US President Donald Trump has launched trade disputes with a number of partners around the world, but China is at the forefront. Here are various fronts in the US trade war.
- China –
On Thursday, Trump stunned the world by slapping new tariffs on China, even though the US had said earlier this week that negotiations were constructive.
Tariffs of 10 percent on $300 billion of Chinese goods are scheduled to take effect on September 1, on top of 25 percent tariffs already in place on more than $250 billion in Chinese goods.
That means that virtually all of the $660 billion in annual trade of goods between the world's two biggest economies will be subjected to tariffs.
Beijing has slapped tariffs on $110 billion in US goods meanwhile, and on Friday threatened to impose more if Washington goes ahead with the additional levies.
Trump has been pushing the Chinese for more than a year to halt massive state industrial subsidies, as well as their policy of forcing foreign companies to transfer technology to Chinese partners and allegedly stealing intellectual property.
- European Union –
Officially, there is a truce in place, but Trump regularly threatens to slap tariffs on more European goods in addition to those on steel and aluminum that came into effect last year.
Trump's latest potential targets for tariffs included French wines along with whiskies and cheese from EU members.
The EU has six months from May 17 to negotiate a deal that covers the auto sector.
Washington wants to discuss agricultural trade as well, but France has resisted.
- Canada and Mexico –
Following months of tense talks, the United States-Mexico-Canada Agreement (USMCA) took a major step towards replacing the NAFTA trade pact that had ensured free trade in North America for the past quarter century when Mexico ratified the deal in June.
Both the US and Canada have yet to follow suit, and Democratic lawmakers in the US are seeking a number of changes.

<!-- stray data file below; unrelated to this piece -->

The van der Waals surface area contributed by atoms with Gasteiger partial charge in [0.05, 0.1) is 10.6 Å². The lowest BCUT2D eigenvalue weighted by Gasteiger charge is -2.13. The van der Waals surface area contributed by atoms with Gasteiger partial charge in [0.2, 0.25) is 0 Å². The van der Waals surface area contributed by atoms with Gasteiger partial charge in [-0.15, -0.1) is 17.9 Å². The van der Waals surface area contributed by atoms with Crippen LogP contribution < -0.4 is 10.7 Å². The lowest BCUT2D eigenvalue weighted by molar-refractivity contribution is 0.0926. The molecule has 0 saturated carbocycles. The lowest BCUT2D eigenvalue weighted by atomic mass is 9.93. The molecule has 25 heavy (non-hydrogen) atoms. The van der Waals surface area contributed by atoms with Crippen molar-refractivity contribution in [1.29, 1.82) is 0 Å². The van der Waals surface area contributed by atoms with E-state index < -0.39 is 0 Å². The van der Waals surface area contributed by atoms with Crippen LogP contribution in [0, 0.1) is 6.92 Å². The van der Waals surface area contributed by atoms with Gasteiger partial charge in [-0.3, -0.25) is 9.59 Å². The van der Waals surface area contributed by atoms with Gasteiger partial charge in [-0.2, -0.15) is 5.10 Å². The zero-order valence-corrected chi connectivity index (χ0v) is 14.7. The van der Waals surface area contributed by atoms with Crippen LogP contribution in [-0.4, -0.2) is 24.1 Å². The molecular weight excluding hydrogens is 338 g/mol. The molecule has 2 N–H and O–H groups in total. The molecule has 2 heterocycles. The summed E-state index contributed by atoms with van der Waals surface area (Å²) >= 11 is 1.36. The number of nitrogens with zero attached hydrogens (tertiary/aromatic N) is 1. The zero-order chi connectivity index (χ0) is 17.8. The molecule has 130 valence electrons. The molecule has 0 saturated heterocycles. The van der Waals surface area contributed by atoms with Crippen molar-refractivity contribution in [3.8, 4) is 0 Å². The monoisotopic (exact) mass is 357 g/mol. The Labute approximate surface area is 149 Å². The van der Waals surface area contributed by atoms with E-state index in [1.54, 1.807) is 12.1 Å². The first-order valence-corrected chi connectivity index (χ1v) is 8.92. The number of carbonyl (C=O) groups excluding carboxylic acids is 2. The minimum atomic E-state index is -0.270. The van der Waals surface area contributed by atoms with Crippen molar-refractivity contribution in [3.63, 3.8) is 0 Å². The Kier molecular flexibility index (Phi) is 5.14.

Meanwhile, Trump has cast doubt on the agreement by threatening Mexico with tariffs to force the country to stem the flow of migrants to the US.
- India –
India is the latest target of Trump's wrath, with the US halting in June trade advantages that Indian goods had enjoyed.
"India has long had a field day putting Tariffs on American products. No longer acceptable!" Trump tweeted.
Washington removed India from a list of countries that received duty-free access for more than $6.0 billion of imports to the US earlier this year. The move came on the back of higher US tariffs on Indian steel and aluminium.
India replied with duties on 28 goods from the United States, including almonds and apples.
- Iran –
In late July, the US imposed sanctions on Iranian Foreign Minister Mohammad Javad Zarif, upping the ante once more in Washington's campaign of "maximum pressure" against Tehran, which the US accuses of destabilising the Middle East.
In May, the US had tightened sanctions against the Islamic republic, adding steel, iron, aluminium and copper to the sectors targeted with punitive measures.
Trump reimposed economic sanctions against Tehran in August 2018 after the US pulled out of a landmark nuclear deal between Iran and the six powers, Britain, China, France, Germany, Russia and the US.
Under the Joint Comprehensive Plan of Action (JCPOA), signed in 2015, Iran had agreed to halt its nuclear programme in exchange for the lifting of biting sanctions.
A first volley of the new sanctions, which took effect last year, affected the auto and civil aviation sectors and blocked financial transactions and imports of raw materials.